In the case of Abraham, the secular reader doesn’t have much of a problem with the text because barbarism is avoided, nor in Saul’s story because Jonathan is spared and also because of Saul’s obvious decline from favor. Abraham’s near sacrifice of Isaac is obviously a test that YHWH had no intention of making Abraham fulfill. Jonathan is likewise saved by the will of YHWH working through the actions of the troops. Why, then, doesn’t YHWH do the same for Jephtha’s daughter? As a secular reader, we can very easily come away with an answer similar to Dawkins’, that YHWH is simply bloodthirsty.4 But the principal difference is that in Jephtha’s case, it is not a test, it is a punishment. However, we have to treat the punishment as more aimed at Jephtha himself or we have to treat Jephtha’s household as one entity: an individual sin incurs an inclusive punishment. To a secular reader, someone paying for someone else’s sin seems a ludicrous and ineffective approach to law enforcement. But what is really happening with this text is comparable to a modern-day corporation with a rouge employee who does something illegal that catches the public eye. In most cases, it would not be only the individual who takes the blame. Indeed, the employee would probably lose his job, but the company itself feels most of the damage. In the Old Testament, this is not a unique occurrence of such unified responsibility. Innumerable individuals in the Old Testament bring disaster upon not only their entire household but upon their lineage as well.5 This is not to excuse barbarism, but we are making a mistake when we impute our own contemporary, Kantian morals into a text.6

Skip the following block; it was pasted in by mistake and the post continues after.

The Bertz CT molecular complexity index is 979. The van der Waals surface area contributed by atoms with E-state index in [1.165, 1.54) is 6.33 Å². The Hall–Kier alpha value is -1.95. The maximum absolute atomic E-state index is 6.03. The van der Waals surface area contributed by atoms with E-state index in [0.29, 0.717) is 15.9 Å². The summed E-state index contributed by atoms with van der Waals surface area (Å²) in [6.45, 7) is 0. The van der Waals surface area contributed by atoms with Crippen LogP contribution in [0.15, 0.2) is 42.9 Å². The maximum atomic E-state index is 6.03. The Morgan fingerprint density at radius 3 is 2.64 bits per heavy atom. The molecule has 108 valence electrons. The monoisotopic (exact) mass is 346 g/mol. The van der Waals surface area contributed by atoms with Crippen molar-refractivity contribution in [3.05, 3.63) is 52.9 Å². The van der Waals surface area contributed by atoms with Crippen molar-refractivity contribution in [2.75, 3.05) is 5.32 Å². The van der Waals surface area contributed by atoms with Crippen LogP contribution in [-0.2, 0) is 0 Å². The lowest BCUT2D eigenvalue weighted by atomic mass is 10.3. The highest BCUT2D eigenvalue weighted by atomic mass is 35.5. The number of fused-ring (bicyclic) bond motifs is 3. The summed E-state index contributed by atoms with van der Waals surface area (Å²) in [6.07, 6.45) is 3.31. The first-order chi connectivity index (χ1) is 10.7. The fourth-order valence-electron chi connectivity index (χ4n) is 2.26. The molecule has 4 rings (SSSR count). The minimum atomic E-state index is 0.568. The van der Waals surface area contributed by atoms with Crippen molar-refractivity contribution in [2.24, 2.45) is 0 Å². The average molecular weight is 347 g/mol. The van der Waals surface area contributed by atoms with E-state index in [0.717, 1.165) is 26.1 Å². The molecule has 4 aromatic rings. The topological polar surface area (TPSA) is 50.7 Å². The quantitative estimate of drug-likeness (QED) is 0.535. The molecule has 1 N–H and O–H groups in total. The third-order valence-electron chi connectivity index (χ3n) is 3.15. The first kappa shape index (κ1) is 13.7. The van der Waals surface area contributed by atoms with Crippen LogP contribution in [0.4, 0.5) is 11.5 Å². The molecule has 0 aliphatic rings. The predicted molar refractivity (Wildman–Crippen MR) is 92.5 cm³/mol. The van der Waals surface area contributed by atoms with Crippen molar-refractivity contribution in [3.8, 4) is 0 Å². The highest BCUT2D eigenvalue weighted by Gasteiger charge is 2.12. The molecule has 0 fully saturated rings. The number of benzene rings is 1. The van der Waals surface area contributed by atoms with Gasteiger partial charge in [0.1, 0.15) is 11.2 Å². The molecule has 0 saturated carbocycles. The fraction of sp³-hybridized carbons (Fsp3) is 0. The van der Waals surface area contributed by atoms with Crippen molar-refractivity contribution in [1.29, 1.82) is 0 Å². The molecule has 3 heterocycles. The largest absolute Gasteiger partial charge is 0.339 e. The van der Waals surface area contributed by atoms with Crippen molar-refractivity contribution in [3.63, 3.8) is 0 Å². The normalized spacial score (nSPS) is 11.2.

So, what exactly is Jephtha’s sin? In one sense, we have to say that the punishment of YHWH not intervening is one that results from Jephtha’s attempt to manipulate YHWH or bargain with him. The first word in his oath, “If,” is a dangerous one; it marks a conditional clause. Herein this word lies the crux of what is important to YHWH: faith is not conditional in any circumstance. This is not to say that Jephtha’s oath was to the effect of “If you don’t do this for me, I will reject you.” The interpretation I am proposing is more along the lines of “If you, YHWH, do something for me, then I will do something for you,” whereas Jephtha should have been doing something for YHWH all along. Even if he hadn’t been, he shouldn’t have asked YHWH for the favor because if YHWH wills destruction for someone, they are to assume the deed is righteous. In a sense, Jephtha’s proposal to YHWH is a preemptive, albeit unintentional, rejection of his god.7